The Passage, Justin Cronin – Describing this engrossing book as a post-apocalyptic vampire novel does it no favours – even as a devoted horror reader, such a descriptive just makes me sigh.  The book itself though, an amazing, epic story about hope and survival, made me breathless in different ways.  I lost myself in it, for a week, sitting down to read it when I had far more pressing things to do.  In many ways the book is really a trilogy in its own right.  There’s the opening quarter, as the stage is set for the end of the world, and the apocalypse falls.  There’s the siege novel, a hundred years later, as a colony of survivors try to fend off the things that ended the world.  Then there’s the quest, through a horrific post-apocalyptic America.  Each is superb, filling you up with people and places and events that never happened, and making them real.  The book ends well, on an ambiguous note, and only then did I realise this is the first part of a trilogy.  Unlike some, who apparently felt rather cheated when they discovered this, I was delighted.  Two years is a long time to wait for 2012’s The Twelve, but knowing it’s coming makes me happy.  In the meantime, The Passage finds a good place to close, as some things conclude, and new chapters are about to open.  I recommend this one strongly, and hope you get to it before the inevitable movie comes out.

Home Before Dark: The Collected Cedar Hill Stories, Gary A. Braunbeck – Whether I was in a different, more receptive mood, or whether there is a more even consistency to the tone of the stories, I found the second collection of Braunbeck’s Cedar Hill tales a far more engaging, though no less alarming and beautiful, selection than the first.  Perhaps because it builds on the work accomplished by the first volume, Graveyard People, or perhaps because the backdrop is becoming more rooted and established now, the collection left a concrete aftertaste, a feeling that I know this town.  Cedar Hill, fifty thousand souls, big enough to get lost in, small enough to know.  Weird Shit Happens Here.  Braunbeck’s trademark lyricism breaks your heart over and over again.  Nothing is taboo, because this is the sort of horror that makes you understand where darkness comes from, but it’s written with such courage and soul that it rises far above the gutter, and somehow becomes something beautiful.  An outstanding collection, and I look forward to the third volume, hopefully sometime next year.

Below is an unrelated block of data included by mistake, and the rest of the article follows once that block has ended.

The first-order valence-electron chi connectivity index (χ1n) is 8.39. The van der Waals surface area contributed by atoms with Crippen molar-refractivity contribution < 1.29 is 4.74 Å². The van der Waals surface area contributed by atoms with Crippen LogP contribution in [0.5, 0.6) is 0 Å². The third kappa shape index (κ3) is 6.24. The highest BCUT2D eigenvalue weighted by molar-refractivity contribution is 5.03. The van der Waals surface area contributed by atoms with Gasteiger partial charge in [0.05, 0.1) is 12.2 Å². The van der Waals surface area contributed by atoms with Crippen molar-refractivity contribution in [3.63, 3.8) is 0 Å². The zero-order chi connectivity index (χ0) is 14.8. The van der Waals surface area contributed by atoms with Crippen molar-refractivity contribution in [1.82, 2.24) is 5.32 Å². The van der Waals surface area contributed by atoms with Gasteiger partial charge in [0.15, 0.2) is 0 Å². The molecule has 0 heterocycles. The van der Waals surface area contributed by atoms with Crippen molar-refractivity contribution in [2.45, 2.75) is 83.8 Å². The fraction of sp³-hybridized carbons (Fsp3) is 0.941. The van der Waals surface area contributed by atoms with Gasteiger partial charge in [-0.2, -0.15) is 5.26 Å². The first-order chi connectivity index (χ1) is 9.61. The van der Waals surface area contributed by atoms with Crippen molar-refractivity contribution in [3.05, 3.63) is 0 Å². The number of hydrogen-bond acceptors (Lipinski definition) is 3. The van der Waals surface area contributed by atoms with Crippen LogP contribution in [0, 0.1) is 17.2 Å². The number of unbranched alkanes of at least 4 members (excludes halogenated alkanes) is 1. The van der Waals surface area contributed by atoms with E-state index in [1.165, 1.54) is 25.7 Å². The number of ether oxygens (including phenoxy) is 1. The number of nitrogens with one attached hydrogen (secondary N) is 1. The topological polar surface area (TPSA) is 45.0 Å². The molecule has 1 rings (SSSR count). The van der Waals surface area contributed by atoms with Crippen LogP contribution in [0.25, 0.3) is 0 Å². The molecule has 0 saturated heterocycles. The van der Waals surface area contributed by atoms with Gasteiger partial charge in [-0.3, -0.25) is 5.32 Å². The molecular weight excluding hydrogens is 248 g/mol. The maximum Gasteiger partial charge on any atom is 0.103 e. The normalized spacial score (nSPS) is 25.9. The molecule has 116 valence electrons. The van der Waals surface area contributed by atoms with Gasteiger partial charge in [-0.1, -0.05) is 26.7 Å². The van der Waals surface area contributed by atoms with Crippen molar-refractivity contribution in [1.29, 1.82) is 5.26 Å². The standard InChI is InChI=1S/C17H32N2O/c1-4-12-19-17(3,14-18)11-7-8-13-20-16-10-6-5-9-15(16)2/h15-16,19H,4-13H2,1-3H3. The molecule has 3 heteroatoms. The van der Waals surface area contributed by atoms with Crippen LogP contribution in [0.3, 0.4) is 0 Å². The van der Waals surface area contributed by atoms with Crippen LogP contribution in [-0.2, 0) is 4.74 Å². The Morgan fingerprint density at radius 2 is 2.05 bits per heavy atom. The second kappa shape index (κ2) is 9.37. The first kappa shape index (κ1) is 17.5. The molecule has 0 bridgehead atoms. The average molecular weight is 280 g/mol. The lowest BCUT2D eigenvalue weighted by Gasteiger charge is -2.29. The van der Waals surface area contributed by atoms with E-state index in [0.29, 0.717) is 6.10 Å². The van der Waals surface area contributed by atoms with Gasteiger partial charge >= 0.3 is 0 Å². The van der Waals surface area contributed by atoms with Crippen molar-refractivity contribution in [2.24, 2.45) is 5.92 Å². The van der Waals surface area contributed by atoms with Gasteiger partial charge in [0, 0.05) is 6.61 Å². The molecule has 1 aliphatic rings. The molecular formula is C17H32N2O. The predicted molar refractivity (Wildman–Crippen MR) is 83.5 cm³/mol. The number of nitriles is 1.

The Obverse Book of Ghosts, Cavan Scott As you’d expect from a writer whose own fiction often falls into the spooky genre, I’m a lifelong lover of horror stories, and keep current in my reading. Perhaps that’s why this book was such a delight. It features exactly none of the authors whose short stories I normally find in horror anthologies. Those authors I do know, I recognise from their non-horror work, and their individual takes on the classic ghost story were therefore something of a voyage of discovery. An additional surprise was the sense of fun between these pages. I’m so used to horror stories that hang their serious intent out for all to see that I’d all but forgotten that it’s possible to write a story that’s both atmospheric, and bloody amusing. This (beautifully produced) little hardback was a delight, and if you’ve any urge at all to delve into a book of spooky yarns, I suggest you make it this one.

Bubbling Under – Doctor Who: The Writer’s Tale: The Final Chapter, The Whisperers

Later today, or maybe tomorrow, I’ll follow up with the full list of all thirty-four books, if you feel like comparing notes, or seeing what the above were up against.  If you’re interested, feel free to compare and contrast with my top five books from 2009, 2008, and 2007.

So, tell me, what was the best book you read in 2010?

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6 Comments

  1. JackieDecember 30, 2010 at 7:11 am

    Drat. Looks like the Obverse Book of Ghosts is out of print in the US currently (at least on Amazon.com). I did, however, download a sample of the Passage to my Kindle. Will read it shortly. I do have Bill Bryson’s book, and Neil Gaiman is always a great read.

    Thanks for the list! Always looking for good recs!

  2. Richard WrightDecember 30, 2010 at 7:35 amAuthor

    It’s not out of print (it’s very recently published), I just don’t think they’ve worked out how to get it in stock, which is a little bizarre, as Amazon.co.uk have worked it out. If you fancy it, Obverse Books will ship it internationally – http://www.obversebooks.co.uk/catalogue/purchase_ia.html.

    So, what was your best read this year?

  3. Fab Obverse Book of Ghosts review « The CavblogJanuary 8, 2011 at 10:24 am

    […] You can read what Richard has to say here on his blog. […]

  4. Cavan ScottJanuary 8, 2011 at 10:28 am

    Thanks for the great review of the Obverse Book of Ghosts Richard!

    All the best,

    Cavan

  5. Richard WrightJanuary 8, 2011 at 10:44 amAuthor

    You’re very welcome Cavan – thanks for a great book!

  6. Stuart DouglasJanuary 19, 2011 at 4:40 pm

    Just popping in to mention that the Book of Ghosts should (hopefully) soon be stocked by Mikes Comics in the States!

    http://www.mikescomics.com/

    Stuart